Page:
Working in risk management comes with a certain amount of difficulties (to say the least).
But when the cardholder is in fact the perpetrator – it only gets more complicated.
With the pandemic forcing more consumers to turn to eCommerce, the issues of friendly fraud and chargeback fraud are more prevalent than ever before.
So let’s dive into the differences between the two, why the subject is still such a problem for merchants and how to fight chargeback fraud.
In a nutshell, chargebacks are simply reversed transactions where the customer has requested a refund from the issuing bank in regards to a purchase made.
Chargebacks are ordered by the issuing bank sometimes due to an error that has been discovered or when a client has contacted the bank to dispute a transaction.
The process can be quite laborious as claims require a receipt or proof of transaction and for a vendor to dispute the claim certain steps need to be taken.
When a chargeback is initiated by the issuing bank, then the issuing bank facilitates the chargeback through communication on their processing network.
Upon confirmation from the vendor, its acquiring bank will authorise the fund request and then charge a fee to merchants for chargeback transactions, detailed further on.
As a form of credit card fraud, it then falls into three categories: friendly fraud, chargeback fraud or true fraud.
Chargeback fraud is the act of a customer purchasing an item then contacting their credit card issuer / bank to dispute.
Focused on payments that have been processed and settled, chargebacks often take several days for full settlement due to the multiple parties involved.
For a merchant, keeping their chargeback ratio low is vital to maximise profitability as some cases of chargeback fraud can be attempts to secure an order without parting with any money.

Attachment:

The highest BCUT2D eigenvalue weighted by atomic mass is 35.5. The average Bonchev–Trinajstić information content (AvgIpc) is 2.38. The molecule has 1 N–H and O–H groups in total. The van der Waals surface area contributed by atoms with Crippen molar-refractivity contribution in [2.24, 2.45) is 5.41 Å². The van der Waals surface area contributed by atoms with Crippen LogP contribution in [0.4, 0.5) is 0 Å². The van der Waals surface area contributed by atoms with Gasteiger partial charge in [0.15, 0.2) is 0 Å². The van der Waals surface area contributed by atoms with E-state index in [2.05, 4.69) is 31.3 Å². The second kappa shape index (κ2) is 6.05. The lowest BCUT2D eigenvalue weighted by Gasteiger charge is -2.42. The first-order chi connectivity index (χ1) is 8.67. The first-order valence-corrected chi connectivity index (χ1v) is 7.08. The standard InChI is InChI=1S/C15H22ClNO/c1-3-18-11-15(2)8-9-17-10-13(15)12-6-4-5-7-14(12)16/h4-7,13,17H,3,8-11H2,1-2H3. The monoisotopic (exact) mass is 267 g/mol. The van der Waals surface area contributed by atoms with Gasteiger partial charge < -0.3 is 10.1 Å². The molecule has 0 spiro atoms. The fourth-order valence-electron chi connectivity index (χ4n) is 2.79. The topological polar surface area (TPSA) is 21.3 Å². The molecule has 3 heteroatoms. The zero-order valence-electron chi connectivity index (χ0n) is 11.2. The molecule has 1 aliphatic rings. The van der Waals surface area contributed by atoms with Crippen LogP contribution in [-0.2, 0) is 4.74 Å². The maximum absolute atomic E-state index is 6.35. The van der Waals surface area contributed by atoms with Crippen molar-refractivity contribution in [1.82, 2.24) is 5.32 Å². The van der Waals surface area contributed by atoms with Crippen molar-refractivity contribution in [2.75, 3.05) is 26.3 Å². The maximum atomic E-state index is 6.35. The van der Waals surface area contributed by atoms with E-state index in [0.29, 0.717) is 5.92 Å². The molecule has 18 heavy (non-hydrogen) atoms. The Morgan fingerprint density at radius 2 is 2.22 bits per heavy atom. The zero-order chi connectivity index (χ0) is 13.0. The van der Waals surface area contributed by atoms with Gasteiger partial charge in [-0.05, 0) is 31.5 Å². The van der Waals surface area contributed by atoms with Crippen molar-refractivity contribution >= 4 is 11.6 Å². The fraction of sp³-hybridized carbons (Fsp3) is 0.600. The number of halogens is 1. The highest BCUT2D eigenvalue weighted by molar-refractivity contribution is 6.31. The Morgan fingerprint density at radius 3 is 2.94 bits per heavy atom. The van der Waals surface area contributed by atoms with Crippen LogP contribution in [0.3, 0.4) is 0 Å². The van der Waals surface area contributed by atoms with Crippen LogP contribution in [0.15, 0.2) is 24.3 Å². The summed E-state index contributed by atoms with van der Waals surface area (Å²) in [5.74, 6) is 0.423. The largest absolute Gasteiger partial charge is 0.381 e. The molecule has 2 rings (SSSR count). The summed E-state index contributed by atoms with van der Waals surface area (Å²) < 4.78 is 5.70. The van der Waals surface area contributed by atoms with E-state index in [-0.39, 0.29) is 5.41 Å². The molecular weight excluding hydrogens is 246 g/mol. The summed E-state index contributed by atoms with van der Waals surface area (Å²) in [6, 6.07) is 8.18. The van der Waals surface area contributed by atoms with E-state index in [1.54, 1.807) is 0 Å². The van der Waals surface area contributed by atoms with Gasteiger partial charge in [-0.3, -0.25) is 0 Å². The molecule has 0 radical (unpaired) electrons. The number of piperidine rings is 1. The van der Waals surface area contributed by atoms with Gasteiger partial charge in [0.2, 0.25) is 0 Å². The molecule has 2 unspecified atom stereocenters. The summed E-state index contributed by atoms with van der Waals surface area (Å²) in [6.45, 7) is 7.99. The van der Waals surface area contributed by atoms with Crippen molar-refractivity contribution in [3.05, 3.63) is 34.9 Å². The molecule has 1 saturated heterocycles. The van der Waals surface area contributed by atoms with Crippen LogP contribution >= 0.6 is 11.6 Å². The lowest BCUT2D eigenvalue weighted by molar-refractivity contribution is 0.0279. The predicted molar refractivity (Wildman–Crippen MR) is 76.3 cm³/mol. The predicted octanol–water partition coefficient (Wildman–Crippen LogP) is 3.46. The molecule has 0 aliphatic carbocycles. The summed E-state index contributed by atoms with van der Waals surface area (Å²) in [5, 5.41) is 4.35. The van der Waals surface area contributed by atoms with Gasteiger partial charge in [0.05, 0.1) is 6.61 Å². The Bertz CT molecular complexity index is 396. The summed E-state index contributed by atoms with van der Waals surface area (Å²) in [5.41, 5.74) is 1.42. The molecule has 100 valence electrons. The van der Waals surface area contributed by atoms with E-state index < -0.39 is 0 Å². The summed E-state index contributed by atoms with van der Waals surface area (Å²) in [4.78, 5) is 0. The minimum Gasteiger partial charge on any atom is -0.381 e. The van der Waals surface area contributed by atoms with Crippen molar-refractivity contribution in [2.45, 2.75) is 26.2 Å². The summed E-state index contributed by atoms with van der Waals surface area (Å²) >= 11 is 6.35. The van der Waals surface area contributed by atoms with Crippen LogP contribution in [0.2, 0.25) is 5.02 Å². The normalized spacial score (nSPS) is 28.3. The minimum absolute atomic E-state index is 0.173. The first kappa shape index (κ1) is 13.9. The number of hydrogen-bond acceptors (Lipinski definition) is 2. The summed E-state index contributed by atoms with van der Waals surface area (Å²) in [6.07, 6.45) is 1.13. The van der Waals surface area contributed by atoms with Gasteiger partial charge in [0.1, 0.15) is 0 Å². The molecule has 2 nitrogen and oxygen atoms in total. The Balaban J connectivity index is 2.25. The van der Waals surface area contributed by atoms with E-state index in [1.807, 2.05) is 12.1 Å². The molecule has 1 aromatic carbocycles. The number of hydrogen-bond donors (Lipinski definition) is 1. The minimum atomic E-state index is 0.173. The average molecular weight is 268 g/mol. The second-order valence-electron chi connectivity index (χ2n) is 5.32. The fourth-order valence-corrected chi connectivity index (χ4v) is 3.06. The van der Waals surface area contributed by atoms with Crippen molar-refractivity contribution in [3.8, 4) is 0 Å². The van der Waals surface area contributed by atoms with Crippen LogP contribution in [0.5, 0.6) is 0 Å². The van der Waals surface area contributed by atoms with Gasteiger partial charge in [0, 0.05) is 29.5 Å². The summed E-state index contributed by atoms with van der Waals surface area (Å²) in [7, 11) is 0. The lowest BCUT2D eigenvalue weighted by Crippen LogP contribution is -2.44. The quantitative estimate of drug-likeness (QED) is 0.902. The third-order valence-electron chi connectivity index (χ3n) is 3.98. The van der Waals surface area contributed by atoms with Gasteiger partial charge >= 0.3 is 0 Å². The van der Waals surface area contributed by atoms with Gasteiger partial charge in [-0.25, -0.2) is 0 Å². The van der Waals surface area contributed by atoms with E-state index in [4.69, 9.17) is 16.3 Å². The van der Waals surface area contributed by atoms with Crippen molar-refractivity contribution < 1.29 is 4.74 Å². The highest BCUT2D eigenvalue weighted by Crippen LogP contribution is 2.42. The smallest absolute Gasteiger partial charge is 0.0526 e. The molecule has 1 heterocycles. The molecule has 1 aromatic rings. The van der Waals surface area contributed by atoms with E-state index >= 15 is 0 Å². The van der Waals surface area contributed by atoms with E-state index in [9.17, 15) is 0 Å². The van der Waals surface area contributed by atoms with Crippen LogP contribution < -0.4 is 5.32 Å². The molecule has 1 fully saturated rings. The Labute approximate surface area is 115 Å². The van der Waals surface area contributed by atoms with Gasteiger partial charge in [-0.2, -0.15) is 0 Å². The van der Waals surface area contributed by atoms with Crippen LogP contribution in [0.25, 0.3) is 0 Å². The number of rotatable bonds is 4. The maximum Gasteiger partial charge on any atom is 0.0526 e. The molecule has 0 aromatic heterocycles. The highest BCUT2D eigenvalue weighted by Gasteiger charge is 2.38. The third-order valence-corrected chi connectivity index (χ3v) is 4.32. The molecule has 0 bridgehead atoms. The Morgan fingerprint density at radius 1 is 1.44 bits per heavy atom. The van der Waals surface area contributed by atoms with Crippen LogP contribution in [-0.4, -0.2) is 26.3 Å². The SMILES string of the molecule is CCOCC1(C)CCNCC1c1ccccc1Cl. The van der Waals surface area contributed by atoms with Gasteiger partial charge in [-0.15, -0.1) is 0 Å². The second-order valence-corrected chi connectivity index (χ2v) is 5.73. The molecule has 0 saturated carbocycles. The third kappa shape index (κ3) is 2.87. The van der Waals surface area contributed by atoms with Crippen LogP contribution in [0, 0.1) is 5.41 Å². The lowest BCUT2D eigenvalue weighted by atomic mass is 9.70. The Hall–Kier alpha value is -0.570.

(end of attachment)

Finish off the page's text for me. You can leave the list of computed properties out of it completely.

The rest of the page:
In essence, this is the act of theft in an online shopping scenario however there is no CCTV for when a transaction is made online which can lead to confusion and cases of friendly fraud…
As with everything, there are times when a genuine mistake has taken place and in this instance friendly fraud occurs.
Whilst in principle both acts are disputing the same transaction in the same manner, friendly fraud acts as the most ‘honest’ version.
Often, friendly fraud has happened because of an honest mistake on the customer’s part or that there was no direct involvement from the cardholder.
Some instances of friendly fraud include:
Unintentional Friendly Fraud
When a customer makes a purchase but requests a refund from the bank due to either not recognising the transactions in their bank account or forgetting it entirely.
Intentional Friendly Fraud
An act of genuine fraud, here a consumer makes a purchase knowingly but still requests a refund from the issuing bank.
The issue lies with the merchant in this instance with a range of possible reasons such as lack of descriptors on a bank statement, missing products, delivery issues etc.
Shared Card Fraud
Often within a family scenario, unauthorised purchases are made with a card that is not directly administered by the cardholder i.e. a child buying in-app purchases for a mobile game using their parents card.
Policy Abuse Fraud
Given the demand from consumers for a seamless returns policy, some buyers will abuse a merchant’s availability of refund requests.
The key differentiator comes from the intention of the buyer; in chargeback fraud, the cardholder is operating under malicious intentions and is looking to purposefully commit fraud against the merchant.
An example of this would see a cardholder authorise a card not present transaction for an order online then file a dispute on the payment in an attempt to get their money back as well as their goods for free.
Friendly fraud sees the person in question often make an honest mistake as mentioned previously.
When a customer bypasses the merchant’s refund policies to go directly to a bank, a chargeback fee is assigned by the acquiring bank to cover any of the related costs.
A merchant typically has 45 days to dispute a chargeback, however, the process can be tedious since the cardholder has the upper hand unless you have specific evidence.
For merchants, keeping their chargeback ratio as low as possible is imperative to ensure maximum profits.